Vehicle-mounted GPS units

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Do you use a GPS while driving?

Frequently
12
33%
Occasionally
17
47%
Never
7
19%
 
Total votes : 36

Vehicle-mounted GPS units

Postby NZcaver » Dec 3, 2007 4:16 pm

As the holiday season approaches, I see that GPS units for your vehicle are one of the hottest selling items this year. I'm sure plenty of techno-savvy cavers out there already own one, so I just wondered if anyone would like to share an opinion on their favorite (or not-so-favorite) gadget?

While we may think of handheld GPS units being a more practical tool for navigating to caves, it did occur to me that the vast majority of cave trips probably involve a driving-and-navigating phase before the hiking phase.

PS - if anyone wants to read or post about handheld GPS units, try these threads:
GPS recommendations, GPS receivers, GPS questions, What to look for in a GPS?, New Garmin GPS, GPS Questions.
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Postby JoeyS » Dec 3, 2007 4:50 pm

I've had a Garmin Nuvi 660 for about a year. It's great for like you say, finding or saving a parking spot for favorite caves; not so good for field use. Also handy for finding the nearest Mexican eatery after a long trip.
I see that the Tomtom brand is offering a 100 dollar rebate on all their models right now. I've never seen that brand up close, but I'm sure they are similar.
My Nuvi has other features such as an MP3 player and blue tooth (?), but I've never used them (I hardly know what they are).

My favorite feature, besides general navigation, is the unit's ability to predict my arrival time down to the minute.
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Postby Wayne Harrison » Dec 3, 2007 7:38 pm

We bought one for our daughter so she wouldn't get lost, as she is a new driver and just learning her way around. Her friends seem to live on tucked away mountain roads.

We bought a Garmin, also, and it is the c340 StreetPilot that speaks the names of the streets ("Turn left on Broadway" instead of "Turn left 300 feet").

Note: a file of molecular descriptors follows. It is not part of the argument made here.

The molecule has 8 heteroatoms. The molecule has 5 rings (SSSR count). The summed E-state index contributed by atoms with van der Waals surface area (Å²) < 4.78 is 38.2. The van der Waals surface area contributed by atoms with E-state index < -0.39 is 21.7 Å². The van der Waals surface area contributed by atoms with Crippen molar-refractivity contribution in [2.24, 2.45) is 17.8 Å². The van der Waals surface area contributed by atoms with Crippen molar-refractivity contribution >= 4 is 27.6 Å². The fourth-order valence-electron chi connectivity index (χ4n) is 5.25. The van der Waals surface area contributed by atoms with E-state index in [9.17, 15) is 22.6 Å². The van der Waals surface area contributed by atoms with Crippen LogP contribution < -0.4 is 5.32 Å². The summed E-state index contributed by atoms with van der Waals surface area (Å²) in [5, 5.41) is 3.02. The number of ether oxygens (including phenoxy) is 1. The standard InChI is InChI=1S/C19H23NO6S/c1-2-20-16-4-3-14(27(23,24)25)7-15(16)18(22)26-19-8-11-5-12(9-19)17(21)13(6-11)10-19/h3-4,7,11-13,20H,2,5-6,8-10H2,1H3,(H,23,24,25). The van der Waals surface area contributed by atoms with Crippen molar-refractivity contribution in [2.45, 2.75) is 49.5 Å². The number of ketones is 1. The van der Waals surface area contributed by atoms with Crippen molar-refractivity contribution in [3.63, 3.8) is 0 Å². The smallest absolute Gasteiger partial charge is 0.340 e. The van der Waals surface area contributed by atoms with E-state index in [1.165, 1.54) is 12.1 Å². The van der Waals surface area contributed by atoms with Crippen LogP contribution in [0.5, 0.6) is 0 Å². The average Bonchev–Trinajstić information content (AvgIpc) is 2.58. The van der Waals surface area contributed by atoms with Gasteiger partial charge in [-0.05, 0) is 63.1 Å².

Margaret commutes 26 miles to Denver for dance and it tells her exactly when she'll arrive... so she doesn't have to guess and can slow down/speed up to get there at a certain time. She has used it to get a dance instructor's house in Boulder (about 45 miles from our house) and she punched in the instructor's address and it took her right to her driveway with no problem. She did this the night before she was to leave it gave her an estimated ETA, so she had a better idea of what time to leave home.

It also pulls up whatever kind of store or restaurant you want and shows you how to get there. Looking for the nearest electronic store in a new area? Where's the nearest Best Buy? In a strange area and need to know how to get back to the highway? It's great.

I would suggest buying from a reputable Internet dealer as you can save a lot that way. We paid around $225 for the unit, which local stores were selling for $300 or more. No sales tax. I ordered in on a Friday and it arrived on the next Tuesday.
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Postby subter » Dec 3, 2007 8:30 pm

you can enter GPS coordinates on most units so it beats 'nothing' when your searching out those hard to find spots but without topo overlays the true outdoorsman GPS units are still the only way to go.
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Postby wyandottecaver » Dec 3, 2007 8:59 pm

or... bring up google earth pro on your I phone, enter your coordinates and presto :P
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Postby werewolf » Dec 3, 2007 9:19 pm

Should be an "always" choice because that's me. I don't even know where I am without my GPS. For the past few years I've used the Garmin 276C. Before that the Garmin 176, and before that the Garmin 2+, and before the Gramin 2, I think..
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Postby RichBCAG » Dec 4, 2007 8:53 am

I've got the iQue 3600 - the PDA/GPS unit that runs PalmOS.

I've found it quite useful for things like finding food along the long road between Phoenix and the Guads in NM. It will also do the voice nav, and as long as you've got it plugged in, it works just fine. Battery life is rather short, though.

Overall - Highly recommended.
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Postby subter » Dec 4, 2007 4:03 pm

in response to werewolfe - you see, that's one of the things I do not like about having these nav systems is that it feels like, over time, it would kill my natural sense of direction... or make me feel that I don't have to pay attention because hey, the nav system has it under control. I know we hand over a lot of of mundane tasks in our lives to technology on a regular basis... this is one I'm going to hold on to for a bit longer though.